If you are involved in (early) development of biopharmaceuticals, have you ever experienced serious delays because of problems arising from tech transfer? Or because of the first pilot scale batches not meeting important criteria of the specification that was adopted early in the program? Or because of a serious comparability issue between non-clinical, clinical and commercial scale batches? Or because the Agency does not agree with the proposed strategy, when your company finally decided to obtain Scientific Advice? A big chance you experienced not just one, but several of these “bottlenecks”.
Biopharmaceutical development necessarily requires a multidisciplinary approach, that is sometimes at odds with the realities of corporate structures and experience available in (smaller) companies. It is a challenging task to understand inter-dependencies between different pharmaceutical-technical aspects of a development program, together with the organizational aspects of a multidisciplinary approach. Once a development issue is noted by an individual, it can be difficult to translate this into action by the organization. Regulatory Affairs is arguably the single function where it all comes together; from technical CMC issues to nonclinical and clinical safety and efficacy studies, their interrelationships, and how to translate such issues in an efficient regulatory strategy.
When making an analysis of the many challenges in biopharmaceutical development four main bottlenecks can be identified: specific aspects of drug development that represent common root-causes for either delayed, over-budget or failed development programs. This blog will focus on these bottlenecks and how regulatory affairs specialists, working closely together with all relevant disciplines in the company, can offer advice and hands-on support to recognize and navigate through these successfully.
CMC development of a biopharmaceutical involves highly-experienced specialists that are very competent at their main task which is, necessarily, only a small piece of a complex puzzle. The first bottleneck regards the integration of the different pieces of the puzzle which typically requires involvement of regulatory specialists into the process.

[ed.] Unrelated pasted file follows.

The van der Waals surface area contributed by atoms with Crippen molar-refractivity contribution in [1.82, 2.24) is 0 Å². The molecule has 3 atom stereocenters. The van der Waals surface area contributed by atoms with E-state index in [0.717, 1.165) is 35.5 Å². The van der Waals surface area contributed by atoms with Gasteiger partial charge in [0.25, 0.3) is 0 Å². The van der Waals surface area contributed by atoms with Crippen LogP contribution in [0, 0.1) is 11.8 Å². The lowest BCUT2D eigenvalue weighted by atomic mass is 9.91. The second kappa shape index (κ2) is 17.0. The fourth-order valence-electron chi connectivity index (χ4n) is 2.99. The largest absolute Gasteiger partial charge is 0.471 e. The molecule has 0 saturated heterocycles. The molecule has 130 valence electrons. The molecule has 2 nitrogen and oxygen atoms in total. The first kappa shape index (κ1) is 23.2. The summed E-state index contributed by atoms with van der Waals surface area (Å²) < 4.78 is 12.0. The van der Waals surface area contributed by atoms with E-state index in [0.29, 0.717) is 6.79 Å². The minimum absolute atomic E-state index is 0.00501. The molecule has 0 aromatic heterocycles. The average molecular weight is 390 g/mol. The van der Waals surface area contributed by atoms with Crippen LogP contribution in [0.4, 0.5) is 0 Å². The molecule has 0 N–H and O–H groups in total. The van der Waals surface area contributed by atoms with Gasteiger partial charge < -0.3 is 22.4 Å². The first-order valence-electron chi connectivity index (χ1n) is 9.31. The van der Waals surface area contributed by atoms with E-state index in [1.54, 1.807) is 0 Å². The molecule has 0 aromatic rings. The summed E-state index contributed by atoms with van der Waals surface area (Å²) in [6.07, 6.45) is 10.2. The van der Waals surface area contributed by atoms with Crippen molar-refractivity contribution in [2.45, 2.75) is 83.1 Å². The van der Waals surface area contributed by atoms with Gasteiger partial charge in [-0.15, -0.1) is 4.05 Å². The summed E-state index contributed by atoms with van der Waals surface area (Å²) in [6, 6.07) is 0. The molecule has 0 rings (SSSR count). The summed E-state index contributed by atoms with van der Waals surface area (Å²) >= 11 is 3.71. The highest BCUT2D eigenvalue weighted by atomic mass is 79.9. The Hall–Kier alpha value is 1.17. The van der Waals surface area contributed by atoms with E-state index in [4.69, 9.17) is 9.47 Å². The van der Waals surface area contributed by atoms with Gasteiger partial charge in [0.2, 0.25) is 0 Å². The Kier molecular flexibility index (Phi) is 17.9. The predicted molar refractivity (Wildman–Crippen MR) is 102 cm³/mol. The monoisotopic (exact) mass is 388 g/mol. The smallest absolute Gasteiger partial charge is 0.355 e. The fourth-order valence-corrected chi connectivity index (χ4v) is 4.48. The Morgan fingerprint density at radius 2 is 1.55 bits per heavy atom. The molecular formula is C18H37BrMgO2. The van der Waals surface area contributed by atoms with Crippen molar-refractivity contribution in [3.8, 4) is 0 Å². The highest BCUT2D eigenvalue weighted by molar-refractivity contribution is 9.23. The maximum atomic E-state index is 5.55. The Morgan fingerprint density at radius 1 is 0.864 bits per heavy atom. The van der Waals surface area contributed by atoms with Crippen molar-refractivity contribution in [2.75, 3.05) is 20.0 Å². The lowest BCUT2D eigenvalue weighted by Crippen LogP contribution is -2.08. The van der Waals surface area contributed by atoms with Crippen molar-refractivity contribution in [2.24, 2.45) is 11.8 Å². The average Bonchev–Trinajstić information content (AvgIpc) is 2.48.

Early involvement of regulatory people and thinking is essential to ensure that all aspects of the CMC development are integrated, aligned with nonclinical and clinical development and carried out according to an efficient regulatory strategy. For instance, regulatory specialists can enable a company to better manage tech transfer and scale up activities (which typically involves contract manufacturers and labs) by providing advice on the differing requirements from health authorities around the world for such activities, or to implement Quality by Design (QbD) concepts more efficiently by ensuring that the development is aligned with the regulatory strategy and QbD principles.
The ICH Q8 Guideline describes the process by which pharmaceutical development progresses from concept to control strategy. According to the Guideline, a company first identifies a Quality Target Product Profile (QTPP) for the product to be developed and then identifies specific attributes that are critical to the quality of the product in accordance with the QTPP (critical quality attributes or CQAs). The essence of QbD (or the enhanced approach) described by ICH Q8 is the stepwise and iterative process needed to translate the QTTP to a product specification. According to this approach, first a risk assessment is expected to be carried out to systematically analyse all CQAs. Since the manufacturing process of biopharmaceuticals is complex, this necessarily involves many technical disciplines and can be a quite lengthy process. The risk assessment is followed by development studies to verify criticality and interrelationships of the many materials and process variables, normally using design of experiment studies. Based on the results of these DoE studies, the list of CQAs and the risk assessment is updated (reflecting the iterative aspect of the approach). As part of the DoE, a design space may be constructed, though the latter is not an essential part of the enhanced approach.